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Soul of a Citizen: How the Christian Coalition and MoveOn Helped Save the Internet Together

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I just posted one of my favorite stories from Soul's new edition on Huffington Post, about how MoveOn and Christian Coalition came together to help save the internet as we knew it. I thought you'd like to see it. If you like it, I'd greatly appreciate going to the original Huffington Post page and commenting, because nothing keeps helps articles visible more than a lively discussion. Maybe you even have your own anecdotes of working with unlikely allies. (And again, it's going to be hard to respond to comments individually, but if you post them on Huffington Post I can).

Here's the story. Please do repost it, forward it, or otherwise pass it on. Might make a nice PS along with forwarding my email on Soul's new edition to organizations or friends, something I very much hope you'll do, since the book is traveling largely by word of mouth. And if you want other ways to pass the word, here are some suggestions.


Soul of a Citizen: How the Christian Coalition and MoveOn Helped Save the Internet Together

By Paul Rogat Loeb

Pursuing bipartisanship at the expense of conviction is a losing game, as we saw with the endless delays on the health care bill. But when we create unexpected alliances that cross political lines, they can yield powerful results. Consider how MoveOn and the Christian Coalition helped save the Internet as we know it.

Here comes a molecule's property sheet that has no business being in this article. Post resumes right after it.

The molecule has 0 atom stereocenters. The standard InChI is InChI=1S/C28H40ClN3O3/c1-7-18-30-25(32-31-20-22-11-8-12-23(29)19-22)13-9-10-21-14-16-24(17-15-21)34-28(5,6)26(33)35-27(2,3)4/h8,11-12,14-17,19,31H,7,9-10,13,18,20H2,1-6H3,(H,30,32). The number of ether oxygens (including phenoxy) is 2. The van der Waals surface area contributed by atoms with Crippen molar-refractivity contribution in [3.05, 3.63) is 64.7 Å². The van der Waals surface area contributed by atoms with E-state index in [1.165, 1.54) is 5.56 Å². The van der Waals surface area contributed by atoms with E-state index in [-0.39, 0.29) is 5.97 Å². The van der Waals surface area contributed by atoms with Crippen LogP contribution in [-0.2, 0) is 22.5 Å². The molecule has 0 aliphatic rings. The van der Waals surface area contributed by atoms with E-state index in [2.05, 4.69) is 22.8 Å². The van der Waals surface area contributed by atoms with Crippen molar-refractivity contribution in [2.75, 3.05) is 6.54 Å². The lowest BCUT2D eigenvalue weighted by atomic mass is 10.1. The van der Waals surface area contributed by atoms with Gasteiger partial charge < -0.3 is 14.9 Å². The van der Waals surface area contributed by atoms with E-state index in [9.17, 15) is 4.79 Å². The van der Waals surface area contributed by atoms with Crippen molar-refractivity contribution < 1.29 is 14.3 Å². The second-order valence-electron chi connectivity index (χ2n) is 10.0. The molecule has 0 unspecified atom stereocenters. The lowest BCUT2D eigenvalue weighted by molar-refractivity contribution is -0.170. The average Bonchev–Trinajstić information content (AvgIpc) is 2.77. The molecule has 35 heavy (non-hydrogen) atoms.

* * *

"When it comes to protecting Internet freedom, the Christian Coalition and MoveOn respectfully agree," read the New York Times ad. MoveOn was the largest progressive organization in America, and the Christian Coalition a key group for conservative religious activists. They'd never teamed up on anything before.

The story behind the ad began with a former Army Ranger captain and Christian Coalition activist named Joseph McCormick. After losing his Republican congressional campaign and being a 2000 Bush delegate, Joseph began to recoil at the polarization of American political debate. He dropped out of active politics and retraced Alexis de Tocqueville's journey across America, interviewing a mix of ordinary citizens and political leaders across the ideological spectrum. The discussions were so rich that Joseph decided to create gatherings that would bring together key organizational leaders of similarly differing perspectives.

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Paul Rogat Loeb is the author of Soul of a Citizen: Living with Conviction in a Cynical Time, and The Impossible Will Take a Little While: A Citizen's Guide to Hope in a Time of Fear,winner of the 2005 Nautilus Award for the best book on social change. See (more...)
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